The Botanical Review

, Volume 75, Issue 1, pp 110–137 | Cite as

Phylogeny and Evolution in Cariceae (Cyperaceae): Current Knowledge and Future Directions

  • Julian R. StarrEmail author
  • Bruce A. Ford


The goal of this study was to review the impact of DNA sequence analyses on our understanding of Cariceae phylogeny, classification and evolution. To explore character evolution, 105 taxa from four different studies were included in an nrDNA ITS + ETS 1f analysis of all recognized genera (Carex, Cymophyllus, Kobresia, Schoenoxiphium, Uncinia) and Carex subgenera (Carex, Psyllophora, Vignea, Vigneastra). As in previous analyses, four major Cariceae clades were recovered: (1) a “Core Carex Clade” (subg. Carex, Vigneastra, Psyllophora p.p); (2) A “Vignea Clade” (subg. Vignea, Psyllophora p.p.); (3) a “Schoenoxiphium Clade” (Schoenoxiphium, subg. Psyllophora p.p.), and (4) a “Core Unispicate Clade” (Uncinia, Kobresia, subg. Psyllophora p.p.). All studies provide strong support (86–100% BS) for the Core Carex and Vignea Clades, but only weak to moderate support (<50%–78% BS) for the Core Unispicate and Schoenoxiphium Clades. The relationships of these groups are unresolved. Studies suggest that Carex is either paraphyletic with respect to all Cariceae genera or to all genera except Schoenoxiphium. Kobresia is a grade, but Uncinia and possibly Schoenoxiphium are monophyletic. The monotypic Cymophyllus is indistinct from Carex subg. Psyllophora species. Character analyses indicate that inflorescence proliferation and reduction have occurred in all major clades, and that the Cariceae’s unisexual flowers have evolved from perfect flowers. The ancestor to Cariceae possessed a multispicate inflorescence with cladoprophylls and female spikelets with tristigmatic gynoecia and closed utricles. This morphology is most similar to extant Carex subg. Carex species, which contradicts the nearly unanimous assumption that the highly compound inflorescences of Schoenoxiphium are primitive. Since taxonomic sampling and statistical support for phylogenies have generally been poor, we advocate the temporary maintenance of the four traditional Carex subgenera with androgynous unispicate species placed within subg. Psyllophora and dioecious and gynaecandrous unispicate species distributed amongst subgenera Carex and Vignea. A collective effort focused on developing new nuclear markers, on increasing taxonomic and geographic sampling, and on studying development within the context of phylogeny, is needed to develop a phylogenetic classification of Cariceae.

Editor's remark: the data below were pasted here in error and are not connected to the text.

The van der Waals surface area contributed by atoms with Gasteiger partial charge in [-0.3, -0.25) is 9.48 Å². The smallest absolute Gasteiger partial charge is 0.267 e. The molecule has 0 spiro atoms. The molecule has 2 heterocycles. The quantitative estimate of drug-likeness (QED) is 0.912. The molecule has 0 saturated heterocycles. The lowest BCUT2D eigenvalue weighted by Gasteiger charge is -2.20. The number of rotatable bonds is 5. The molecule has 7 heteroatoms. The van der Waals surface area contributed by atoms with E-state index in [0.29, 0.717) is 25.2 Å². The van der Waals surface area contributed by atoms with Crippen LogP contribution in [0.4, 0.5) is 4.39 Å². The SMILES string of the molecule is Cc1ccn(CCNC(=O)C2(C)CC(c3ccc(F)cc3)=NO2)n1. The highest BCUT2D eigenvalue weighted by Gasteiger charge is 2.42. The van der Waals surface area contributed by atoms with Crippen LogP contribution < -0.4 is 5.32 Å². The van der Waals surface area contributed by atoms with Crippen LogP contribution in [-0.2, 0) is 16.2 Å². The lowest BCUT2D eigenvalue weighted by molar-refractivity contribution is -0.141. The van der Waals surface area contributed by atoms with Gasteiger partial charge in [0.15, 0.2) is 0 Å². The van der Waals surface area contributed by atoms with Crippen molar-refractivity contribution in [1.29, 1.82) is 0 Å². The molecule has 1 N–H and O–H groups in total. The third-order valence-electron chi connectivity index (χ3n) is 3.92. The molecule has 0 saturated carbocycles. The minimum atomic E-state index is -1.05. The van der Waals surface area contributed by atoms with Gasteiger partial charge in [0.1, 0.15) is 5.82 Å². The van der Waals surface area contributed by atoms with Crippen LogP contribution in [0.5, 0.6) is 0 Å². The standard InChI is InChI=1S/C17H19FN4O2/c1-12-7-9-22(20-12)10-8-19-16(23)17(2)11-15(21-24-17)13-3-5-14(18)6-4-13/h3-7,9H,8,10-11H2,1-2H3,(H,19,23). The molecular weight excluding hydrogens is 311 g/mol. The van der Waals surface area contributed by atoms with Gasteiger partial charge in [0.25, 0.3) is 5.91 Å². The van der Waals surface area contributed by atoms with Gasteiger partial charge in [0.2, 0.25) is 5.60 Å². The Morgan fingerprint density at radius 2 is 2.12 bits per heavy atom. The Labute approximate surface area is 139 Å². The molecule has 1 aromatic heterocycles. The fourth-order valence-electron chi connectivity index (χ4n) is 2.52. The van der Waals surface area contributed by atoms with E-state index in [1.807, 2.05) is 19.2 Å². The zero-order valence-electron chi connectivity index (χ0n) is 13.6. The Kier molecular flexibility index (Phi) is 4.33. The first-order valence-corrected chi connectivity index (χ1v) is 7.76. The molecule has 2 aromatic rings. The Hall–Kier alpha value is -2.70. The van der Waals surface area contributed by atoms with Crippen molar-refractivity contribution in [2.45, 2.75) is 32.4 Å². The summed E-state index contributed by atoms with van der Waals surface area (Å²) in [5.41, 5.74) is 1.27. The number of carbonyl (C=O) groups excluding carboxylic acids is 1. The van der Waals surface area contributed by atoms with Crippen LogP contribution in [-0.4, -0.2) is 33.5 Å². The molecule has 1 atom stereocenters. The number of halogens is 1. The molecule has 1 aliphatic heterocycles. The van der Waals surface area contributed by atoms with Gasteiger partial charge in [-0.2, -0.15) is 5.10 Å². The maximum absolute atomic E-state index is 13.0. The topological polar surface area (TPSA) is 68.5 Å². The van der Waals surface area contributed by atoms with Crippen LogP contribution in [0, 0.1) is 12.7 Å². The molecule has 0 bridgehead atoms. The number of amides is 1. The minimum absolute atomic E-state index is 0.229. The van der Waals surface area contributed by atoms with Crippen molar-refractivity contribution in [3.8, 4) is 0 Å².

Cariceae Phylogeny Classification Evolution 



The authors would like to thank Tony Reznicek for detailed discussions on Cariceae evolution and a live sample of Carex baldensis. We also thank Paul Goetghebeur for helpful discussions on inflorescence morphology and development, and two anonymous reviewers for their constructive comments.

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© The New York Botanical Garden 2008

Authors and Affiliations

  1. 1.Department of BiologyUniversity of OttawaOttawaCanada
  2. 2.Canadian Museum of NatureOttawaCanada
  3. 3.Department of Biological SciencesUniversity of ManitobaWinnipegCanada

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